(3)

In our work, let (2) be

(4)

where is the set of neighbors of agent.

Remark 1: If we choose and, then the two-dimension agent systems (1) with the control protocol (4) can be decoupled into two identical linear systems of the form

for. i.e., and it was discussed in [12] .

3. Collective Behaviors of Dynamical Agents

Consider a group of dynamical agents in network associated with a graph. The node set consists of dynamic. The dynamical for each is described by linear dynamical equation (1) satisfying Assumption 2.1. Under control protocol (4) the dynamical equation of agent is written by

(5)

Denote, then (5) is written in

(6)

where

Let, then the dynamic network is of the following form.

(7)

where

(8)

and L is the aforementioned Laplacian associated with the graph.

The collective behavior problem of dynamical agents can be described in -consensus asymptotical consensus stability ([3] ). Let be a map, for,. The group of dynamical agents is called -consensus asymptotically stable under control protocol (4) if let for a given, then for each agent in network its state variables meets the properties of (3).

As dynamics (7) is a standard linear time-invariant dynamical system, its trajectory can be described by

(9)

The consensus asymptotical stability implies that the matrix converges to a constant matrix, thus we will explore some properties of the matrix.

Lemma 3.1 The matrix has two eigenvectors associated with zero eigenvalue. Let be the right and left eigenvectors (denoted by matrices) of matrix associated with zero eigenvalue, respectively. Then

(10)

and, where

Proof: It is well known that the graph is connected if and only if its Laplacian satisfies that. Moreover, is an eigenvector of L associated with eigenvalue, i.e.,. Then, there is only one zero eigenvalue of L, all the other ones are positive and real. By the definition of (8) one has

Thus, represented two right-eigenvectors of associated with zero-eigenvalue. Similarly, it is easy to check represents two left-eigenvectors of and ,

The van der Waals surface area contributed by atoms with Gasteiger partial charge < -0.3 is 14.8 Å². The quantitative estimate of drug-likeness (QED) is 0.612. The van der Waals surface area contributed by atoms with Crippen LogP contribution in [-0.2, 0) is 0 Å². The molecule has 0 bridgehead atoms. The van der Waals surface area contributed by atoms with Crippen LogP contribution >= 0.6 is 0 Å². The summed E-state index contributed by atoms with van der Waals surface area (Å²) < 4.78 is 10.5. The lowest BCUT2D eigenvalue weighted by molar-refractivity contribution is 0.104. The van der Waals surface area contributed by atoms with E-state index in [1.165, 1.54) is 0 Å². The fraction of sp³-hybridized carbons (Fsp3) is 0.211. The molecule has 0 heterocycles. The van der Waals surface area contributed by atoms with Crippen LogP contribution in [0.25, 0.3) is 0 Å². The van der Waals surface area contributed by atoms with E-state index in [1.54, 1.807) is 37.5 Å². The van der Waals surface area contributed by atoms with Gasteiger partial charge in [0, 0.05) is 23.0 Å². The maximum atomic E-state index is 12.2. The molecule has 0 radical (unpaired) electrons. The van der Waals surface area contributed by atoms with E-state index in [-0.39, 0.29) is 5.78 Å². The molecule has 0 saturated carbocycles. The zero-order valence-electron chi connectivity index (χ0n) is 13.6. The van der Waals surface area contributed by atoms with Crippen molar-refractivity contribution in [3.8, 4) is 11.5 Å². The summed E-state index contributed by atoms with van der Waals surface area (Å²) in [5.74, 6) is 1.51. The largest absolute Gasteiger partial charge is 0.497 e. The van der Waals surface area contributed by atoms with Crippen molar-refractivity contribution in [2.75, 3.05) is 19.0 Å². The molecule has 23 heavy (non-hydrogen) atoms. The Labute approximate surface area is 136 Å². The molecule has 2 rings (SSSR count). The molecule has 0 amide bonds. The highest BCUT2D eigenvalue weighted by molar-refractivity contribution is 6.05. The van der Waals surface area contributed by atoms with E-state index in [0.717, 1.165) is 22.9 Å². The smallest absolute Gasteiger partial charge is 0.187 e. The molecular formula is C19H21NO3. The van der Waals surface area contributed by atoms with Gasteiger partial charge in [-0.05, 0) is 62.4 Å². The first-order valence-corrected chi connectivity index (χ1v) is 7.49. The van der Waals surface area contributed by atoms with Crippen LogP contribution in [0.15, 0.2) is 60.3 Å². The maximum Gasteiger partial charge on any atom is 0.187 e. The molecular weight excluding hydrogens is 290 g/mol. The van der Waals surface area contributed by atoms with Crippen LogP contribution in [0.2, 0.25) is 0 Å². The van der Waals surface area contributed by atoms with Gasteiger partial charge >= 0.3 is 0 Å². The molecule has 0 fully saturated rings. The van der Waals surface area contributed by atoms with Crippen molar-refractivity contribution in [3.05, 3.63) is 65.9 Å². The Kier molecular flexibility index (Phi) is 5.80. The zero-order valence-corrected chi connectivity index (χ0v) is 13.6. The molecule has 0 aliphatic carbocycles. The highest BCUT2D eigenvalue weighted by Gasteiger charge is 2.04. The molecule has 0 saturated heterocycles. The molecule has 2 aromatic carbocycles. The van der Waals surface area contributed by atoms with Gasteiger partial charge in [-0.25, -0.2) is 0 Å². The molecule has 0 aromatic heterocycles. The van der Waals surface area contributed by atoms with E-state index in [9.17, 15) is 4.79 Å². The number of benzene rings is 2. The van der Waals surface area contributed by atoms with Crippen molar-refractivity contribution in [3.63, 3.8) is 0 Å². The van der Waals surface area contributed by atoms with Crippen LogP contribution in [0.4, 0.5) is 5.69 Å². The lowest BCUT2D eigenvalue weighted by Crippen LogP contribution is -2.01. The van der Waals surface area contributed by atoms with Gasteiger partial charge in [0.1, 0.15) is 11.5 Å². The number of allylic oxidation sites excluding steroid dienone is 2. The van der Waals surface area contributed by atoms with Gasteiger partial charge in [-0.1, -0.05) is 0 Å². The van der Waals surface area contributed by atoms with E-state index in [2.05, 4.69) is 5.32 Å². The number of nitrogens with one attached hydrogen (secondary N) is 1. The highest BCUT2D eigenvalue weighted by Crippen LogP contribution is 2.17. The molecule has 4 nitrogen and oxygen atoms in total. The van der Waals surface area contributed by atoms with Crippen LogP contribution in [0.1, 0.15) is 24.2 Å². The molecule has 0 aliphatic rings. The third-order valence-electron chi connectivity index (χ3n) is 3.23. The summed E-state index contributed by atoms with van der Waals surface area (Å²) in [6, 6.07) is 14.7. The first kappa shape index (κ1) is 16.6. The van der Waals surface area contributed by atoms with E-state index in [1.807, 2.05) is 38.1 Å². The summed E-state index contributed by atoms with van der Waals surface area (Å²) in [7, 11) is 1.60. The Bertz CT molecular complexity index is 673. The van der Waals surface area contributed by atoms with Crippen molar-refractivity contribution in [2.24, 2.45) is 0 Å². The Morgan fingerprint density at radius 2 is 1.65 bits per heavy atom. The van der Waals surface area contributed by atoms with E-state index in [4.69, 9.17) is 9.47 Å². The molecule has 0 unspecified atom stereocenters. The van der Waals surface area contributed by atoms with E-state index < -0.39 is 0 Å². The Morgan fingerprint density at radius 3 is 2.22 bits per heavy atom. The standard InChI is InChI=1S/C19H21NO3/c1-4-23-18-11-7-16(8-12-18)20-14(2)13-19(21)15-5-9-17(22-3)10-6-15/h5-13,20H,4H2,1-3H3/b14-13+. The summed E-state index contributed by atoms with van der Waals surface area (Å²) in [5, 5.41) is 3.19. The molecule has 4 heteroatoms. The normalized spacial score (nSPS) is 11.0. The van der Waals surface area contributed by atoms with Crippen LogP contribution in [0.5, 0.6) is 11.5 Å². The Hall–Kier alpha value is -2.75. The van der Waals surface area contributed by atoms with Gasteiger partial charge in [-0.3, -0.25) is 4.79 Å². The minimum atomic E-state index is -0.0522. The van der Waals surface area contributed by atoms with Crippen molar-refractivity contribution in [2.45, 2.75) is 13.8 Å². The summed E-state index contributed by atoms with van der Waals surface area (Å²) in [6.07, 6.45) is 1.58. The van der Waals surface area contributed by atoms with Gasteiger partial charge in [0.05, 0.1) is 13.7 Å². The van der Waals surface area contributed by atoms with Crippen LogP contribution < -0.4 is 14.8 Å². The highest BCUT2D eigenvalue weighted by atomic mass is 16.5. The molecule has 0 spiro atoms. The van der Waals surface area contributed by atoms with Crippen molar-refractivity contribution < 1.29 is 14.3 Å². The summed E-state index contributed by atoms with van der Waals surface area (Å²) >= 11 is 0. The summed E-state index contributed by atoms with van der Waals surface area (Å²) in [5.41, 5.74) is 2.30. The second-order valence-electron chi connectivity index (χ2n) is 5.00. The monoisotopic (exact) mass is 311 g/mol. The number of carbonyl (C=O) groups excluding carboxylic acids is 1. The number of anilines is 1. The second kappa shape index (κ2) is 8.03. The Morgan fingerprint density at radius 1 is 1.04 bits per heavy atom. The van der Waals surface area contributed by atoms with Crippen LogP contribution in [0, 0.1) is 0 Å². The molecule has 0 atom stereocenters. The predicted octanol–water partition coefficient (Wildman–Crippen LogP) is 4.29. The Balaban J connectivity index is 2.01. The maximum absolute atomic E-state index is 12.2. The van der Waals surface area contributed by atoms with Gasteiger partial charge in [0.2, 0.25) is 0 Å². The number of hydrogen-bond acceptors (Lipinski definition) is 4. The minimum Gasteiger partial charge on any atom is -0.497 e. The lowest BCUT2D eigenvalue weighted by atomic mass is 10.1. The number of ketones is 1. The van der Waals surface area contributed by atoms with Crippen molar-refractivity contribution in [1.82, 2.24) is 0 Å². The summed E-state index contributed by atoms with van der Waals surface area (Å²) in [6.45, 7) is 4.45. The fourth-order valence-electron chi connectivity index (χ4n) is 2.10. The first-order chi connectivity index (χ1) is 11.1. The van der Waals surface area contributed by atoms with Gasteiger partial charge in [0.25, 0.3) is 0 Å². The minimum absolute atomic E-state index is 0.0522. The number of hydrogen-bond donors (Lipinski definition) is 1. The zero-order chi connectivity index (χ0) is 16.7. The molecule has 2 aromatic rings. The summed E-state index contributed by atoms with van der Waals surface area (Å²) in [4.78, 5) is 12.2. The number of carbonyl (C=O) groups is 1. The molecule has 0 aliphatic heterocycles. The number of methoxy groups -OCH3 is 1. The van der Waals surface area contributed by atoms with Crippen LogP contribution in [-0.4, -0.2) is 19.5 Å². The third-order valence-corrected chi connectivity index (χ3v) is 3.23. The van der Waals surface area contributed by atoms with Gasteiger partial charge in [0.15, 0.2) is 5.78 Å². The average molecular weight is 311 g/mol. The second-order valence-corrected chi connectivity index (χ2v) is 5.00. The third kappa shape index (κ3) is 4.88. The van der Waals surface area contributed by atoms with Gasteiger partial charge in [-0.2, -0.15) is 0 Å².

The following Lemma is key to our work.

Lemma 3.2 If the control gain k in dynamical agent (1) satisfies Assumption 2.1, and in the C of (4) satisfies

(11)

with

(12)

where, , , and denotes the biggest eigenvalue of matrix L, then it is hold that

(13)

Proof: Denote the eigenvalues of L by, and let be the Jordan form associated with L, there exists an orthogonal matrix W such that.

One can verify the following formulae.

The dynamical behavior of the network (7) is characterized by the eigenvalues of for.

First we discuss the block with. By Assumption 2.1, one has and, its four characteristic eigenvalues must satisfy, ,.

For, one has. As,. Therefore, has only two zero eigenvalues.

Consider the characteristic polynomial of

where

(14)

Construct the Routh array of

with By the Routh-Hurwith

criterion, for stability it is necessary that. Therefore, the dynamical network is stable if the following inequalities hold

(15)

By (14) one has

(16)

and

(17)

The inequalities (15) can be rewritten as the following form by using the conditions of Lemma 3.2 and the Equations (16)-(17).

(18)

We can further show that the second inequality in above implies the first one. Obviously, it is true when. If, one gets

where are defined in (12).

Thus, one can consider the following inequalities

The last inequality obviously holds. Therefore, the solution of (18) leads.

If, one can obtain and. So we can get that with a similar

computing process. It shows that is the solution set of the inequalities (15) for any a.

Therefore, are Hurwitz.

By one denotes right-eigenvectors of associated with eigenvalues, respectively. Thus,

where denote the Jordan form of two order associated with the eigenvalues, and. denote the Jordan form of four order associated with the eigenvalues, , and for all.

Let, where are row left-eigenvectors of,

correspondingly.

As, one has

and

Let and, one has

Due to the fact that, and satisfy the property. ,

Theorem 3.1 Under conditions of Lemma 3.2 the control protocol (4) globally and asymptotically achieves the collective behavior of the dynamic agents.

Proof: As and, it follows that

Therefore,

(19)

and it is obvious that

(20)

This implies the protocol (5) globally asymptotically achieve aggregation.